“I just don’t know why you can’t have it both ways. You know, give unbridled effort in your defense but be conscientious about your work. Try for the best outcome.”

“The best outcome for who? Your client? Society? Or for yourself? Your responsibility is to your client and the law, Bullocks. That’s it.”

I gave her a long stare before continuing.

“Don’t go growing a conscience on me,” I said. “I’ve been down that road. It doesn’t lead you to anything good.”

I’ve said before that, although I’m a big fan of Michael Connelly, I’m not a big Mickey Haller fan. Mickey, Connelly’s street-smart defense lawyer hero, is just a little shady. His aspirations are mostly monetary, or so he believes – though in the crunch he tends to learn he’s not quite the scoundrel he fancies himself.

I consider it a tribute to author Connelly’s storytelling skill that I found myself generally irritated with Mickey all the way to the end of The Fifth Witness, where a sudden reversal won me over completely.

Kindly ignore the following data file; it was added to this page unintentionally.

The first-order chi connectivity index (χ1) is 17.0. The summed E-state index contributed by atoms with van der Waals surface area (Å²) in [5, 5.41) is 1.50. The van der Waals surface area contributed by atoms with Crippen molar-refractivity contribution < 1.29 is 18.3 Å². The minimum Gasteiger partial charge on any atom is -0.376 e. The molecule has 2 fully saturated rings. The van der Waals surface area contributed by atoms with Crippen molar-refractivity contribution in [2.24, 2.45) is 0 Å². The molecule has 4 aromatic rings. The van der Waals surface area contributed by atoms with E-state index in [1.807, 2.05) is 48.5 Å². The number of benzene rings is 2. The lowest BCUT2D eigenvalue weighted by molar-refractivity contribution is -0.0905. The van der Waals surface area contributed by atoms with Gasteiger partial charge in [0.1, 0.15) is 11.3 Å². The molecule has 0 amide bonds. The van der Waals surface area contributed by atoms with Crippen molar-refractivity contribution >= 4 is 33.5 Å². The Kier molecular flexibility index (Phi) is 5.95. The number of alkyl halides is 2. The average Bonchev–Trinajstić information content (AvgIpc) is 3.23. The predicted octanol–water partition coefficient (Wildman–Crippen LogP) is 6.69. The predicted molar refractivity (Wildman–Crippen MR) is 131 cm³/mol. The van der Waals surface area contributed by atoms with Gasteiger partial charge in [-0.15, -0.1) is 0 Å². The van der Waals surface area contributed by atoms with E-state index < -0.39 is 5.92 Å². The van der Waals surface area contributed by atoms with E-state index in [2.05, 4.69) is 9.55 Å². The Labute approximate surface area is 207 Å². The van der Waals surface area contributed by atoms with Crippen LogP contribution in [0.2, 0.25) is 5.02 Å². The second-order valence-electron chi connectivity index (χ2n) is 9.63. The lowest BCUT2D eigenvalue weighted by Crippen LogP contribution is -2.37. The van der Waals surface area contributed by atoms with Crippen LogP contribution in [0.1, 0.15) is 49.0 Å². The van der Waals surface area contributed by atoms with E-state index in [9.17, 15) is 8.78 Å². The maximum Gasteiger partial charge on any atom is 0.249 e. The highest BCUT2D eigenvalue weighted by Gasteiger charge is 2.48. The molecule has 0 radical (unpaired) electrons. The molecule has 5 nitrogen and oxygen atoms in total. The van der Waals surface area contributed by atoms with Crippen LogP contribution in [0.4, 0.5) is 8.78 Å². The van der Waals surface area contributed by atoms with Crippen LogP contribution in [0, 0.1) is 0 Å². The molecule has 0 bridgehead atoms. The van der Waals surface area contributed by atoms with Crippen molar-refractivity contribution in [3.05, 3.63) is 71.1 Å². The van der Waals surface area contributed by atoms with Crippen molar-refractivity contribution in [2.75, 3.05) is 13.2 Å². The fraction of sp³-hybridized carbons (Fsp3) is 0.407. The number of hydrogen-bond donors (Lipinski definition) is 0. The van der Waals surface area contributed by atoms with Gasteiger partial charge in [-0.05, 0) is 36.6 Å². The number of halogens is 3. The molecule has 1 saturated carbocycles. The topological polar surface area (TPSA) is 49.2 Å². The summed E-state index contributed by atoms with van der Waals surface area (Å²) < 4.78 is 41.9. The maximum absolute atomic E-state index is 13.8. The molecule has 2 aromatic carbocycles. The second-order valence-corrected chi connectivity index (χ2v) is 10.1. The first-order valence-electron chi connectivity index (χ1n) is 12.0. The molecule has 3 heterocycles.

When the story begins, Mickey has diverted his legal practice to a field currently more lucrative than criminal defense. That’s contesting mortgage foreclosures. Among his new clients, the most annoying is Lisa Trammel, who has turned her personal property fight into a crusade, and has started a protest movement. She’s pushy and entitled, and Mickey doesn’t like her at all.

But when Lisa is arrested for the murder (with a hammer) of a bank officer she’s been blaming for her troubles, she calls on Mickey to defend her. Sure, there’s blood DNA evidence to link her to the crime, but how did five foot three Lisa kill a man well over six feet tall with a hammer blow to the very top of his skull? And who sent thugs to beat Mickey up?

As he works through the evidence, Mickey begins to suspect he may actually be defending an innocent woman – something that troubles him more than an assumption of guilt would.

Very well done. Michael Connelly played on my emotions like a master all the way through.

Cautions for the usual, but nothing major by contemporary standards.